Despite the promising results of FGFR inhibitors in clinical trials, acquired resistance limits the response duration to anti-FGFR agents. In particular, gatekeeper mutations (e.g., V564F in FGFR2) arise as the common mechanism of acquired resistance after pemigatinib and infigratinib treatment. Although irreversible inhibitors such as futibatinib can overcome those resistant mutations, the cysteine mutation might still occur in the clinical trial [84]. Alternatively, developing FGFR kinase allosteric inhibitor or specific fusion partner inhibitors may avoid acquired mutations within the kinase domain. Currently, several TACC3-targeting inhibitors (e.g., KHS101, BO-264) have been considered as novel anticancer drug candidates [90, 91]. In addition, developing FGFR-targeting PROTACs can directly degrade FGFR and fusion partners, which may avoid inhibitor-induced acquired mutation. Anyway, the important role of FGFR fusions should be taken as a key consideration in the drug design and development of FGFR-TKI molecules for clinical studies.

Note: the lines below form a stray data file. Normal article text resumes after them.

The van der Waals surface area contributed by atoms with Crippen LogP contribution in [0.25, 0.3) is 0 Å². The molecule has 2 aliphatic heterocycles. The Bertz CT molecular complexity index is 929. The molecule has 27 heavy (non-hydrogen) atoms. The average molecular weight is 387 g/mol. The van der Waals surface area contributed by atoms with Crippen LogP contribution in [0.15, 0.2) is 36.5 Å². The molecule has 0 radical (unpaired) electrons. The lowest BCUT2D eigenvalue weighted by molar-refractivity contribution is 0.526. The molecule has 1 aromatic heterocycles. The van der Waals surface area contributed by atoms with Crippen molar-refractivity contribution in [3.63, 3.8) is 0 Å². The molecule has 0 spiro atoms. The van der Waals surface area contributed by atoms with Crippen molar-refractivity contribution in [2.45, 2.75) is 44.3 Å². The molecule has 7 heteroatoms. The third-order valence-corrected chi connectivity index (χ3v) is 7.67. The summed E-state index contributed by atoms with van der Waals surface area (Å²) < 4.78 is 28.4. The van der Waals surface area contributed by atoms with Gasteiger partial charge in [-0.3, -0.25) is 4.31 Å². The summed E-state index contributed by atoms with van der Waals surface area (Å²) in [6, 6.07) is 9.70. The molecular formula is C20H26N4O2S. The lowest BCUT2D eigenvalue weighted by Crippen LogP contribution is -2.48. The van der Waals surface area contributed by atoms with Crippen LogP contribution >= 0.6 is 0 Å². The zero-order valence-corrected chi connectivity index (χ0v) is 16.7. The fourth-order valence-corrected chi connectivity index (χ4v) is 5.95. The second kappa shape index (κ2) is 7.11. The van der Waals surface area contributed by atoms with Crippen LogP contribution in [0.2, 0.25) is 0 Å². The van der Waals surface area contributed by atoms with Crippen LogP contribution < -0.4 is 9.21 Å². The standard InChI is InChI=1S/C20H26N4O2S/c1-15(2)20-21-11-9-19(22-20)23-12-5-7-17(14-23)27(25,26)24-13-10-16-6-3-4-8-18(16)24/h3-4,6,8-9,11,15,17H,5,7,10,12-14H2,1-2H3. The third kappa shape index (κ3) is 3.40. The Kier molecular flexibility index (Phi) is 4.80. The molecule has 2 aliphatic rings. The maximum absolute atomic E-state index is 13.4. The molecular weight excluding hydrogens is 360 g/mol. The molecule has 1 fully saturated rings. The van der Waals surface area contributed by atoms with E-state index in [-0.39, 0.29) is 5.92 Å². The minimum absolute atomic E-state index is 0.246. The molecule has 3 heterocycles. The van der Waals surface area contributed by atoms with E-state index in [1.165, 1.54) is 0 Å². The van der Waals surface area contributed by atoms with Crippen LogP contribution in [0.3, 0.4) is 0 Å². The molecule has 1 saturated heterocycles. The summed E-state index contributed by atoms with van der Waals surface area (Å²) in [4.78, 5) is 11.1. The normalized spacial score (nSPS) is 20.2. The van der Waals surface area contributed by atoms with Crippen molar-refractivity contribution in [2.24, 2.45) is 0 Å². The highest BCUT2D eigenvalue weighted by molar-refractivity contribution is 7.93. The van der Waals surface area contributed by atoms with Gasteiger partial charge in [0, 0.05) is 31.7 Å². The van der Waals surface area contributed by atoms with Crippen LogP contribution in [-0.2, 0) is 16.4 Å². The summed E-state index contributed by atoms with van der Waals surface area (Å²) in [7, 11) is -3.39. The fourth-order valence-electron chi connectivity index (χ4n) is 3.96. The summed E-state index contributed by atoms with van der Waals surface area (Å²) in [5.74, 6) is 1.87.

Inhibitors disrupting the physiological functions of FGF/FGFR signaling lead to the unique spectrum of on-target side-effects. Notably, these inhibitors block the FGF23-FGFR1-αKlotho endocrine signaling, leading to phosphate homeostasis disorders such as hyperphosphataemia, which occur in most patients after drug treatment. Strategies such as co-administration with phosphate binders or intermittent dosing have been taken in the clinical trials to control serum phosphate elevation and avoid dysregulation of the endocrine system [92]. Other common FGFR inhibition-related toxic events include asthenia, alopecia, hyponatraemia, skin and eye dryness, and nail toxicities [93]. Thus, more efforts should be spurred to constantly refine and enhance the clinical management of FGFR inhibition-associated adverse effects.

In conclusion, the awareness of the important role of FGFR fusions has significantly boosted the development of FGFR inhibitors. A comprehensive and deep understanding of FGFR fusion proteins would definitely contribute to the FGFR-targeting drug discovery and benefit cancer patients carrying FGFR fusions.

Availability of data and materials

Data are available upon reasonable request to the corresponding author.